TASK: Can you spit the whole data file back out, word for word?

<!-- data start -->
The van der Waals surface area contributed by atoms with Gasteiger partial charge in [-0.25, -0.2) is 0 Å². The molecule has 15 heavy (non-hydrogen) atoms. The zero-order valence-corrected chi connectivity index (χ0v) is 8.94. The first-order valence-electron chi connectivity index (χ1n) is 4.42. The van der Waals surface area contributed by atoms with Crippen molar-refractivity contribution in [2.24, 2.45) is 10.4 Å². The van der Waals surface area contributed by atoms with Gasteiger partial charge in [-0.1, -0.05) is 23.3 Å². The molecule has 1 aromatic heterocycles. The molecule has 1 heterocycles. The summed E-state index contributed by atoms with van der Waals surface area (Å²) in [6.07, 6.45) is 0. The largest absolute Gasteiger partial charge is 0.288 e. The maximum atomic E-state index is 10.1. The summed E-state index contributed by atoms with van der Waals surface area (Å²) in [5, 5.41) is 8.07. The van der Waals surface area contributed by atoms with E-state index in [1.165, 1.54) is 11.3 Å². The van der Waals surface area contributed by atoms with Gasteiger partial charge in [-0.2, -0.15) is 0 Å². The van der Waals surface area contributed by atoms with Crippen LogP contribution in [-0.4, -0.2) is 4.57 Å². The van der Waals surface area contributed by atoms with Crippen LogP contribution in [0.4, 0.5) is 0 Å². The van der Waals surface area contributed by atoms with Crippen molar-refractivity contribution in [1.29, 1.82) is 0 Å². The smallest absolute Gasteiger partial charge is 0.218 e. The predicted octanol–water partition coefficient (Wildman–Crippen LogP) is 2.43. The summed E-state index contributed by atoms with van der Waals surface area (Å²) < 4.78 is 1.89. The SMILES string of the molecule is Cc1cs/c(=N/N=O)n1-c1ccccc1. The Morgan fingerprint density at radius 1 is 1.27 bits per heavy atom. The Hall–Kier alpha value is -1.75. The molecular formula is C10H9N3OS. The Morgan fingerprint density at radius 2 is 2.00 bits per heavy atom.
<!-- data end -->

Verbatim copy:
The van der Waals surface area contributed by atoms with Gasteiger partial charge in [-0.25, -0.2) is 0 Å². The molecule has 15 heavy (non-hydrogen) atoms. The zero-order valence-corrected chi connectivity index (χ0v) is 8.94. The first-order valence-electron chi connectivity index (χ1n) is 4.42. The van der Waals surface area contributed by atoms with Crippen molar-refractivity contribution in [2.24, 2.45) is 10.4 Å². The van der Waals surface area contributed by atoms with Gasteiger partial charge in [-0.1, -0.05) is 23.3 Å². The molecule has 1 aromatic heterocycles. The molecule has 1 heterocycles. The summed E-state index contributed by atoms with van der Waals surface area (Å²) in [6.07, 6.45) is 0. The largest absolute Gasteiger partial charge is 0.288 e. The maximum atomic E-state index is 10.1. The summed E-state index contributed by atoms with van der Waals surface area (Å²) in [5, 5.41) is 8.07. The van der Waals surface area contributed by atoms with E-state index in [1.165, 1.54) is 11.3 Å². The van der Waals surface area contributed by atoms with Gasteiger partial charge in [-0.2, -0.15) is 0 Å². The van der Waals surface area contributed by atoms with Crippen LogP contribution in [-0.4, -0.2) is 4.57 Å². The van der Waals surface area contributed by atoms with Crippen LogP contribution in [0.4, 0.5) is 0 Å². The van der Waals surface area contributed by atoms with Crippen molar-refractivity contribution in [1.29, 1.82) is 0 Å². The smallest absolute Gasteiger partial charge is 0.218 e. The predicted octanol–water partition coefficient (Wildman–Crippen LogP) is 2.43. The summed E-state index contributed by atoms with van der Waals surface area (Å²) < 4.78 is 1.89. The SMILES string of the molecule is Cc1cs/c(=N/N=O)n1-c1ccccc1. The Morgan fingerprint density at radius 1 is 1.27 bits per heavy atom. The Hall–Kier alpha value is -1.75. The molecular formula is C10H9N3OS. The Morgan fingerprint density at radius 2 is 2.00 bits per heavy atom.